• The DateTimeKind value attached to the .Kind property splits the single type into three, The Unspecified kind is really the original intent of the structure, and should be used that way. The Utc kind aligns the value specifically with UTC, and the Local kind aligns the value with the environment's local time zone.

      The problem with having a separate flag for kind is that every time you consume a DateTime, you are supposed to check .Kind to decide what behavior to take. The framework methods all do this, but others often forget. This is truly a SRP violation, as the type now has two different reasons to change (the value, and the kind).

    • The two of these lead to API usages that compile, but are often nonsensical, or have strange edge cases caused by side effects. Consider:

      // nonsensical, caused by mixing types
      DateTime dt = DateTime.Today - TimeSpan.FromHours(3);  // when on today??
      // strange edge cases, caused by impact of Kind
      var london = TimeZoneInfo.FindSystemTimeZoneById("GMT Standard Time");
      var paris = TimeZoneInfo.FindSystemTimeZoneById("Romance Standard Time");
      var dt = new DateTime(2016, 3, 27, 2, 0, 0);  // unspecified kind
      var delta = paris.GetUtcOffset(dt) - london.GetUtcOffset(dt);  // side effect!
      Console.WriteLine(delta.TotalHours); // 0, when should be 1 !!!

In summary, while a DateTime can be used for a date-only, it should only do so when when every place that uses it is very careful to ignore the time, and is also very careful not to try to convert to and from UTC or other time zones.

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Because in order to know the date, you have to know the system time (in ticks), which includes the time - so why throw away that information?

DateTime has a Date property if you don't care at all about the time.

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Yeah, also System.DateTime is sealed. I've seen some folks play games with this by creating a custom class just to get the string value of the time as mentioned by earlier posts, stuff like:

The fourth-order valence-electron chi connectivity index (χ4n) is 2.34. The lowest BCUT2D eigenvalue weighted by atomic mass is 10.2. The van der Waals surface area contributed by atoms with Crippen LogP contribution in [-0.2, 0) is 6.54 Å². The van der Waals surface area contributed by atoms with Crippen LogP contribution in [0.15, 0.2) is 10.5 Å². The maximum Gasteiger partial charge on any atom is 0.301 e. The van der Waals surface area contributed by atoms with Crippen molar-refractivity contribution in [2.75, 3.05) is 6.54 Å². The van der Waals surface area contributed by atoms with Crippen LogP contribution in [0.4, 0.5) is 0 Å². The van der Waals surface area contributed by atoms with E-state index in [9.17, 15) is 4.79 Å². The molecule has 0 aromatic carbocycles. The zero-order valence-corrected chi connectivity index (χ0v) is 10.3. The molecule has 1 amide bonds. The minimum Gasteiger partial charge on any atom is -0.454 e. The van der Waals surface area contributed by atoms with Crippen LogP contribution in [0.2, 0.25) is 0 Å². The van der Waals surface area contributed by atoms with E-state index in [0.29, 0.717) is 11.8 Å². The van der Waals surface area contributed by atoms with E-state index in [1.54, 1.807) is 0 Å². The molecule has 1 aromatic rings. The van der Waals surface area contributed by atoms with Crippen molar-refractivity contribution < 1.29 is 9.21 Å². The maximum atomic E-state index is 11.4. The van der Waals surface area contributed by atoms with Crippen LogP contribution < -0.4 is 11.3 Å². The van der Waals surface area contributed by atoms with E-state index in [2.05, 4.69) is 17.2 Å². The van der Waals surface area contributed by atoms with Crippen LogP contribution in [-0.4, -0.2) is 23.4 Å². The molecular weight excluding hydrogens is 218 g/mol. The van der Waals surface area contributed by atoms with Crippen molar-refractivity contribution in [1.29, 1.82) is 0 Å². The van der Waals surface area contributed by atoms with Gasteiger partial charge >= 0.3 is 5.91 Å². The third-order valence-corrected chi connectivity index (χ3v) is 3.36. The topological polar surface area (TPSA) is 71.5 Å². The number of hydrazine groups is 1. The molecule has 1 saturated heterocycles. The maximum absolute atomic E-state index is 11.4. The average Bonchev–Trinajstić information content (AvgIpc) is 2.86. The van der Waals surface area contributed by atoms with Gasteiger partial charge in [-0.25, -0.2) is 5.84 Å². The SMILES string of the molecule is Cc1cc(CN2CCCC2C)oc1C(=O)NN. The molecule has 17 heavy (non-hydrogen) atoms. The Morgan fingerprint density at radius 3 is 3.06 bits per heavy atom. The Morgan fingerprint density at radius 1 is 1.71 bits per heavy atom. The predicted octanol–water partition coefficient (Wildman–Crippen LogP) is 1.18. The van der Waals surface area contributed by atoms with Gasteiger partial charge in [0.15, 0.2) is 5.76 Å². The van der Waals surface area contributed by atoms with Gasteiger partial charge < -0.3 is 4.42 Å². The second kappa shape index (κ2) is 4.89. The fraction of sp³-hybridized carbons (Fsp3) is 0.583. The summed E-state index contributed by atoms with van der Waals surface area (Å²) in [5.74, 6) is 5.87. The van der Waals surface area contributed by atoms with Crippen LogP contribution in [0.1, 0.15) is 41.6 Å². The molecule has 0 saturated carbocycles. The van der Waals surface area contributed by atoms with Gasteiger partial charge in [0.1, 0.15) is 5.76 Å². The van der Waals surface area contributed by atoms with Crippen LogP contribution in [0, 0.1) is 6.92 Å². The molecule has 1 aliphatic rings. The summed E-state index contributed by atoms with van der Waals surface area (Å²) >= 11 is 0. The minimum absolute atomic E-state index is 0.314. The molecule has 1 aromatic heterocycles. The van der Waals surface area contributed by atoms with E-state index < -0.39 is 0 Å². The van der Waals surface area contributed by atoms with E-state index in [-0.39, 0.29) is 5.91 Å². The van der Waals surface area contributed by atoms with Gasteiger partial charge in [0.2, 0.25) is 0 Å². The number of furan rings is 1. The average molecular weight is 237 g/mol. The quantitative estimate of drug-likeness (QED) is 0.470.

class CustomDate
    public DateTime Date { get; set; }
    public bool IsTimeOnly { get; private set; }

    public CustomDate(bool isTimeOnly)
        this.IsTimeOnly = isTimeOnly;

    public string GetValue()
        if (IsTimeOnly)
            return Date.ToShortTimeString();

            return Date.ToString();

This is maybe unnecessary, since you could easily just extract GetShortTimeString from a plain old DateTime type without a new class

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If you use the Date or Today properties to get only the date portion from the DateTime object.

DateTime today = DateTime.Today;
DateTime yesterday = DateTime.Now.AddDays(-1).Date;

Then you will get the date component only with the time component set to midnight.

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this is definitely not what i wanted – Carlo V. Dango Mar 15 '11 at 16:04
@Carlo V. Dango: I disagree. I think it's exactly what you wanted. – siride Mar 15 '11 at 16:06
@Carlo V. Dango: What are you specifically looking to do that these properties don't allow you to accomplish? – eph_tagh Mar 15 '11 at 16:09
It's quite easy: a Date memory footprint would probably be only half the memory footprint of a DateTime (32 instead of 64 bits). You would be sure that your stupid coworker didn't .AddHours(1) to your date changing it but "keeping the same" from the POV of "date only". If (for an error) the DateTime is set to DateTimeKind.Local and the time is normalized to UTC, the Date will probably change (happened to me through the use of XmlSerialization and badly done roundtrip to JSON)... Is it enough? – xanatos Mar 15 '11 at 16:48